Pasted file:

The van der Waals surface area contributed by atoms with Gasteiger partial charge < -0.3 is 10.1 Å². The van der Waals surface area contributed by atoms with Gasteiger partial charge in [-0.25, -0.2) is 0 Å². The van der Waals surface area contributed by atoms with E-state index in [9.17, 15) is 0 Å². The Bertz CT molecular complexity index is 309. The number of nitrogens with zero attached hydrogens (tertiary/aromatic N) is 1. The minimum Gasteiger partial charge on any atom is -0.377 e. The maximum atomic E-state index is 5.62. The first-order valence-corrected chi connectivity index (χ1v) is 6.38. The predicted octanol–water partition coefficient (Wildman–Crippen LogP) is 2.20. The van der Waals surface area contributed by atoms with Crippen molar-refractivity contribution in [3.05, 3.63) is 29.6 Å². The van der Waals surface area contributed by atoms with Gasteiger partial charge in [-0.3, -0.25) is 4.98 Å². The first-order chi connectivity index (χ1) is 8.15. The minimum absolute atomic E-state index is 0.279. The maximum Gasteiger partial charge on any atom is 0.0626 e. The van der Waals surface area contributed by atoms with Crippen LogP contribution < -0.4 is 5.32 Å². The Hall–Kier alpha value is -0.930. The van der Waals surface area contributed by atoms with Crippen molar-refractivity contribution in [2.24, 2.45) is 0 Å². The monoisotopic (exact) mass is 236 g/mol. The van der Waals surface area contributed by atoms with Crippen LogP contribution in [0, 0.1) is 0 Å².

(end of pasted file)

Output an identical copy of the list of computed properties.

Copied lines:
The van der Waals surface area contributed by atoms with Gasteiger partial charge < -0.3 is 10.1 Å². The van der Waals surface area contributed by atoms with Gasteiger partial charge in [-0.25, -0.2) is 0 Å². The van der Waals surface area contributed by atoms with E-state index in [9.17, 15) is 0 Å². The Bertz CT molecular complexity index is 309. The number of nitrogens with zero attached hydrogens (tertiary/aromatic N) is 1. The minimum Gasteiger partial charge on any atom is -0.377 e. The maximum atomic E-state index is 5.62. The first-order valence-corrected chi connectivity index (χ1v) is 6.38. The predicted octanol–water partition coefficient (Wildman–Crippen LogP) is 2.20. The van der Waals surface area contributed by atoms with Crippen molar-refractivity contribution in [3.05, 3.63) is 29.6 Å². The van der Waals surface area contributed by atoms with Gasteiger partial charge in [-0.3, -0.25) is 4.98 Å². The first-order chi connectivity index (χ1) is 8.15. The minimum absolute atomic E-state index is 0.279. The maximum Gasteiger partial charge on any atom is 0.0626 e. The van der Waals surface area contributed by atoms with Crippen LogP contribution < -0.4 is 5.32 Å². The Hall–Kier alpha value is -0.930. The van der Waals surface area contributed by atoms with Crippen molar-refractivity contribution in [2.24, 2.45) is 0 Å². The monoisotopic (exact) mass is 236 g/mol. The van der Waals surface area contributed by atoms with Crippen LogP contribution in [0, 0.1) is 0 Å².